In case you hadn’t heard, All of Us is a national research effort to gather data from one million or more U.S. participants to accelerate research and improve health by taking individuals’ differences in lifestyle, environment, biology and other factors into account. With the richness of data collection out there and the variety of influencers when it comes to our health, this constitutes an immense research effort on the part of HHS. And last month, as part of that effort, HHS awarded $21 Million to health centers in order to support their participation in the All of Us research. That investment will help enroll and retain participants, as well as defraying other program costs.
But what can you learn from a large-scale crowdsourced research program like All of Us?
Well, tons, really. This work builds on a key emerging healthcare trend – personalization: how do factors like environment, diet, lifestyle, genetics create a blend of impacts not just in people like you – but you specifically? In the future, big data will lead to highly relevant insights into how each choice we make, each environment we encounter, each part of our genetic make-up will lead to complex consequences and outputs in us.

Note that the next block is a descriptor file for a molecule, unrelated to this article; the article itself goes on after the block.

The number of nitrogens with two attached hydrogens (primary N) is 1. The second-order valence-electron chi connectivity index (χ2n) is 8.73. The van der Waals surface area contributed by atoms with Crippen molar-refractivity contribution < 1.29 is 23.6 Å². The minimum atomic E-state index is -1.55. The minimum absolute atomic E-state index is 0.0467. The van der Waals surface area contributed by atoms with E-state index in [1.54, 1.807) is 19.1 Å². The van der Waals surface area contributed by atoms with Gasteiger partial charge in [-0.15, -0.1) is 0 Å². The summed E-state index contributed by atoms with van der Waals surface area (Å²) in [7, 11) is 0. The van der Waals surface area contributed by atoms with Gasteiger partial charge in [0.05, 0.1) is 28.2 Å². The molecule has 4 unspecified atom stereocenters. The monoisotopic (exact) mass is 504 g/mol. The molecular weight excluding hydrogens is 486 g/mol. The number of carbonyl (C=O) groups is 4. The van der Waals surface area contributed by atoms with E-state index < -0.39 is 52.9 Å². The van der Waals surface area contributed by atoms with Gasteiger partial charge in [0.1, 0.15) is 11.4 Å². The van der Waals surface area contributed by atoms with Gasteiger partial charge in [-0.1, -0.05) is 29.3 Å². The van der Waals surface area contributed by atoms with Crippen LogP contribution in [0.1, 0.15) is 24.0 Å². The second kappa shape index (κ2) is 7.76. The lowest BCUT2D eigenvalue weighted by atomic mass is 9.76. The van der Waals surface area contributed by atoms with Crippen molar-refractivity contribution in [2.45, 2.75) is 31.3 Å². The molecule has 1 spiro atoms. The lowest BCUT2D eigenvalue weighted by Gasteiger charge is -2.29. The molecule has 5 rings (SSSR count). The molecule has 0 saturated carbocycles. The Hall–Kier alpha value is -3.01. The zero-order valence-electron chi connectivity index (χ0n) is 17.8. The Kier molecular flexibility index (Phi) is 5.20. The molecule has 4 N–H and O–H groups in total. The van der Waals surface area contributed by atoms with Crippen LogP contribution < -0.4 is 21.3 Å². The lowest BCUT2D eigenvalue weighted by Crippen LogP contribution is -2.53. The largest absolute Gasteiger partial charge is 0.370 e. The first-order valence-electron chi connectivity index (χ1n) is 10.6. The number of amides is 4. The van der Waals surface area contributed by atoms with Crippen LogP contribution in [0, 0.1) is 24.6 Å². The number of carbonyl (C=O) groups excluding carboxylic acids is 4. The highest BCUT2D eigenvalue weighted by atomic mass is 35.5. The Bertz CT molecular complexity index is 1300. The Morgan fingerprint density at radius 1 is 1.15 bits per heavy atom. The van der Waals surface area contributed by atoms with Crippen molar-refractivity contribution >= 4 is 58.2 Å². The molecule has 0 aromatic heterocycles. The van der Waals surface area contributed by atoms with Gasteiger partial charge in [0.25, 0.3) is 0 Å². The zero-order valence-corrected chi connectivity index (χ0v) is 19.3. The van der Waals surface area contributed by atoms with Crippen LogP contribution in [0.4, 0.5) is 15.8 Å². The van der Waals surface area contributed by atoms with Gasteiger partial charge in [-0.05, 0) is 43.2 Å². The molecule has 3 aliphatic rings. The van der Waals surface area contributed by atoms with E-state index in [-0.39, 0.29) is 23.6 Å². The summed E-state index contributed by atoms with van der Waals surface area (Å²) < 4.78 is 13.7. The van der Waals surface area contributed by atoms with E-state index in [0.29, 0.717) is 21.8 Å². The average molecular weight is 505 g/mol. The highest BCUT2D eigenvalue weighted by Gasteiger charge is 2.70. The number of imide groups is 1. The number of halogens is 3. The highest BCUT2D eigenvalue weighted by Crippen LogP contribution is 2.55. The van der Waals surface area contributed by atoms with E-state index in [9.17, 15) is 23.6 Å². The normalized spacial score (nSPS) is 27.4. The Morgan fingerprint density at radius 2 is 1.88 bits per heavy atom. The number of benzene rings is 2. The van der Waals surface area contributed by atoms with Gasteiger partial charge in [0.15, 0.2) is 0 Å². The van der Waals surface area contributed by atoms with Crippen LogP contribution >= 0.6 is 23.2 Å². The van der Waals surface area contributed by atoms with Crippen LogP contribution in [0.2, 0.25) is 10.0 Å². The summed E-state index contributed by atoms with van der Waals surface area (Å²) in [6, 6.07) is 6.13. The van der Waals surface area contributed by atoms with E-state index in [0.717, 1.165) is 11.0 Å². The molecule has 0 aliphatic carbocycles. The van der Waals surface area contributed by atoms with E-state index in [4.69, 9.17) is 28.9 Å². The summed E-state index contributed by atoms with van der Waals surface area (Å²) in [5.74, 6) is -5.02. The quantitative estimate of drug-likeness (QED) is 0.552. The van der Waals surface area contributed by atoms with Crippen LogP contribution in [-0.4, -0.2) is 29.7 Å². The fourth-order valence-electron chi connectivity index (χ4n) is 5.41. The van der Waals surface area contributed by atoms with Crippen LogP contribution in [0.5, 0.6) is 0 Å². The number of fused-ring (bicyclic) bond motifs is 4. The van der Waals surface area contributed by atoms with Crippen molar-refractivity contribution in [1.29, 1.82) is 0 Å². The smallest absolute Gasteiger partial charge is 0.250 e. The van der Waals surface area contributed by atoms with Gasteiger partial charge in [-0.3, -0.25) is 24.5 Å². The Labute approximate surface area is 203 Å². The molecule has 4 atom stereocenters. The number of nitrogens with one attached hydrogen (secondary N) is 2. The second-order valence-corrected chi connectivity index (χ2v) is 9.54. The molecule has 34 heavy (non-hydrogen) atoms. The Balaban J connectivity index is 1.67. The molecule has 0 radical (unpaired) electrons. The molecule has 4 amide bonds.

The All of Us program knows that as part of this effort, they’re going to have to collect, house, and assimilate large databases of information and use that to answer specific questions. In order to organize that effort they decided to reach out to the crowd to prioritize their questions, as well. The crowd of researchers, doctors, patients and the public could share whatever questions on which they desired answers and vote on the suggestions from others. Top-voted questions concern things like microbial communities and metabolic profiles, obesity, opioid use and tons of other questions – which can now all be sorted and evaluated according to their popularity.
By looking for patterns in the data, researchers may learn more about the factors that affect our health. The program will last for many years and allow us to have in-depth insight into health over time. To learn more about the All of Us research program, check out their IdeaScale community.